Tripartite 'autumn agreement' covers broad social reform agenda
The Dutch government and the social partners concluded a new 'social agreement' on 5 November 2004, against a background of wide-scale trade union protests. The 'autumn agreement' contains an almost complete socio-economic agenda for the years ahead, covering topical issues such as early retirement and 'life-span leave' arrangements, occupational disability insurance and unemployment insurance. Controversy surrounding wage moderation has also been clarified by the agreement. Commentators see the agreement as reflecting an explicit choice on the part of the government to cooperate with the social partners, following a year of very cool relations.
Consultations in spring 2004 between the government and the social partners became derailed on 18 May (NL0407101N) on the issue of early retirement and a proposed 'life-span leave' scheme (levensloopregeling) enabling workers greater scope to save and manage periods of time off over their careers (NL0304103F). The government then returned to its plans on this issue despite criticism from the social partners as well as pension funds and the Council of State (Raad van State) (NL0406102F and NL0409105F). In response, the trade union movement stated that it no longer felt bound to the wage freeze included in the autumn 2003 tripartite 'social agreement' (NL0310103F). Furthermore, the unions organised a wave of industrial action in autumn 2004, culminating in a 300,000-strong demonstration on 2 October, which appeared to serve as a turning point (NL0409102N and NL0410101N)
The government resumed negotiations, initially with the trade unions in particular. These focused on a broad agenda, and reforming the Occupational Disability Insurance Act (Wet Arbeidsongeschiktheid, WAO) turned out to be an especially thorny issue. On this topic, the Minister of Social Affairs and Employment, Aart Jan de Geus, had already passed over the social partners before the spring 2004 consultations by setting aside several fundamental recommendations made by the tripartite advisory Social and Economic Council (Sociaal-Economische Raad, SER) in 2002 (NL0204101N and NL0201113F) and 2004 (NL0404101N). After the spring consultations, amendments were also announced to the Unemployment Insurance Act (Werkloosheidswet, WW). The fact that an SER recommendation was not even requested on this topic annoyed the social partners. Finally, the government further inflamed matters by announcing that provisions in collective agreements concerning wage increases would no longer be extended to non-signatories (NL0408104F). However, a tripartite social agreement was reached on 5 November, in which the government made concessions to the social partners, and especially the trade unions, with respect to all these points (NL0411101N).
The 2004 'autumn agreement' was signed by the government and the trade union and employers' organisations represented on the bipartite Labour Foundation (Stichting van de Arbeid, STAR). These include: on the employer side, the Confederation of Netherlands Industries and Employers (Vereniging van Nederlandse Ondernemingen-Nederlands Christelijk Werkgeversverbond, VNO-NCW), the Dutch Federation of Small and Medium-sized Enterprises (Nederlandse Vereniging van het Midden en Kleinbedrijf, MKB) and the Dutch Confederation of Agriculture and Horticulture (Land- en Tuinbouworganisatie Nederland, LTO Nederland); and on the trade union side, the Dutch Trade Union Federation (Federatie Nederlandse Vakbeweging, FNV), the Christian Trade Union Federation (Christelijke Nationaal Vakverbond, CNV) and the Federation of Managerial and Professional Staff Unions (Vakcentrale voor Middengroepen en Hoger Personeel, MHP).
Early retirement and life-span leave arrangements
Discussions regarding life-span leave arrangements took place mainly within the context of the linked issue of scrapping tax incentives for early retirement. The autumn agreement reflects this. As well as the fact that life-span leave arrangements may be used to finance early retirement, a number of old-age pension arrangements directed specifically at early retirement have been introduced. A number of changes have also been made to the planned life-span leave arrangements in response to criticism made by parties such as the Social and Cultural Planning Board (Sociaal Cultureel Planbureau, SCP, 2004) that the scheme would be especially attractive for people in higher-income brackets, men, older employees and childless couples. The agreement contains the following points with respect to early retirement and life-cycle leave arrangements.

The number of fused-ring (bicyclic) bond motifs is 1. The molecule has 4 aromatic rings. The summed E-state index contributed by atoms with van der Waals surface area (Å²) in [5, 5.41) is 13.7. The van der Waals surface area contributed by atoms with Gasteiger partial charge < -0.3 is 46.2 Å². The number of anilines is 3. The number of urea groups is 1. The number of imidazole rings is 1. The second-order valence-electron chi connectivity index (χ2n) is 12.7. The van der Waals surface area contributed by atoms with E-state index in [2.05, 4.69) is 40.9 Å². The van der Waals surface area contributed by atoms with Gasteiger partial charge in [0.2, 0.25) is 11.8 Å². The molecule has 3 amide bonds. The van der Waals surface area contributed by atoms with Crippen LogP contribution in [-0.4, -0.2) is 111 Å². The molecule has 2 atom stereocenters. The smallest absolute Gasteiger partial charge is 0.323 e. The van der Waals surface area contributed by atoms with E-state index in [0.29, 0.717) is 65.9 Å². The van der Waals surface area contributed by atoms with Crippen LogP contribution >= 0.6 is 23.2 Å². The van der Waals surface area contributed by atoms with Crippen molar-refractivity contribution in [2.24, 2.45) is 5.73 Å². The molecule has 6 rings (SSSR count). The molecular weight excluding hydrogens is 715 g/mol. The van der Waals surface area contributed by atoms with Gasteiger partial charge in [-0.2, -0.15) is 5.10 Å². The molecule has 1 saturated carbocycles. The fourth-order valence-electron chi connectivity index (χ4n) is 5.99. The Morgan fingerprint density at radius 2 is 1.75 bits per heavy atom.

- The government upholds its decision to scrap tax incentives related to early retirement.
- The proposed life-span leave arrangement will be broadened and made more attractive. The scheme allows employees to use part of their gross annual wage to fund long-term leave. This money can be used for various purposes, such as care duties, training or retiring earlier. It was previously proposed that a maximum total sum of 150% of the employee's gross annual wage could be saved over their career, but it has now been agreed that employees can accrue 210% of their earnings (the equivalent of three years' leave at 70% of the last-earned salary) for all types of leave, which can also be utilised for early retirement. The maximum annual accrual percentage remains 12% of pay. To make participating in life-span leave arrangements more attractive for lower income earners, the government will be introducing a tax-free bonus of up to EUR 183 a year. Collective agreements may make provisions on the financial contributions of employers towards leave arrangements. While life-span leave arrangements will be individual, as planned, the scheme will be more attractive to participate than under the previous government proposal, because the employer’s contribution will also be tax deductible. Although non-participants in the scheme will also have a right to the agreed employer’s contribution, they will have to pay tax on this amount.
- Two new tax incentives will be introduced concerning retirement pensions. First, the social partners will be given the option of specifying in occupational pension schemes that employees who have accrued 40 years of contributions in the fund and are aged 63 or above are entitled to a pension of 70% of their last-earned salary, even if actuarial recalculation of the accrued pension would result in a pension level of less than 70%. An arrangement such as this would be eligible for tax support and is especially important for people who start work at a young age, such as construction workers. Additionally, it will be possible to accrue more towards the pension based on tax incentives over a 15-year period, making it possible to reach a pension level of 100% of the last-earned salary, which may then be used to stop work earlier at a lower percentage of the last-earned salary.